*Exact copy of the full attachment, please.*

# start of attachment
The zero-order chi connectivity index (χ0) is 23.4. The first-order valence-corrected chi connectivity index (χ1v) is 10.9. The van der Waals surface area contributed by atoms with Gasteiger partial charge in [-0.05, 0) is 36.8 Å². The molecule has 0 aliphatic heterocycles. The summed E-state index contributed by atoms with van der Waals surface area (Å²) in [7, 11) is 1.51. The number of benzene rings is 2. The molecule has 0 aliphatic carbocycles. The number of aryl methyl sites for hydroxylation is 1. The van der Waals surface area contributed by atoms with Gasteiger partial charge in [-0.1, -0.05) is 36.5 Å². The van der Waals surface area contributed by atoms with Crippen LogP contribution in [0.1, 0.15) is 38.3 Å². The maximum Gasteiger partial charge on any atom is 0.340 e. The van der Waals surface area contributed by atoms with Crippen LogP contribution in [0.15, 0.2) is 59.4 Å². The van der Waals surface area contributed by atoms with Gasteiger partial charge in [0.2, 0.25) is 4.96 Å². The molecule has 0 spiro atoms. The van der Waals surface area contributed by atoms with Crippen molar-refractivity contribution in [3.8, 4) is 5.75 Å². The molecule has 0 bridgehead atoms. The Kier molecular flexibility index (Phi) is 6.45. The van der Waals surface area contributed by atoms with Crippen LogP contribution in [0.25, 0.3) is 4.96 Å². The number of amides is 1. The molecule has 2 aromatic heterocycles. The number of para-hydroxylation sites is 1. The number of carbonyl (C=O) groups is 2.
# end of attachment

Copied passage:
The zero-order chi connectivity index (χ0) is 23.4. The first-order valence-corrected chi connectivity index (χ1v) is 10.9. The van der Waals surface area contributed by atoms with Gasteiger partial charge in [-0.05, 0) is 36.8 Å². The molecule has 0 aliphatic heterocycles. The summed E-state index contributed by atoms with van der Waals surface area (Å²) in [7, 11) is 1.51. The number of benzene rings is 2. The molecule has 0 aliphatic carbocycles. The number of aryl methyl sites for hydroxylation is 1. The van der Waals surface area contributed by atoms with Gasteiger partial charge in [-0.1, -0.05) is 36.5 Å². The van der Waals surface area contributed by atoms with Crippen LogP contribution in [0.1, 0.15) is 38.3 Å². The maximum Gasteiger partial charge on any atom is 0.340 e. The van der Waals surface area contributed by atoms with Crippen LogP contribution in [0.15, 0.2) is 59.4 Å². The van der Waals surface area contributed by atoms with Gasteiger partial charge in [0.2, 0.25) is 4.96 Å². The molecule has 0 spiro atoms. The van der Waals surface area contributed by atoms with Crippen molar-refractivity contribution in [3.8, 4) is 5.75 Å². The molecule has 0 bridgehead atoms. The Kier molecular flexibility index (Phi) is 6.45. The van der Waals surface area contributed by atoms with Crippen LogP contribution in [0.25, 0.3) is 4.96 Å². The number of amides is 1. The molecule has 2 aromatic heterocycles. The number of para-hydroxylation sites is 1. The number of carbonyl (C=O) groups is 2.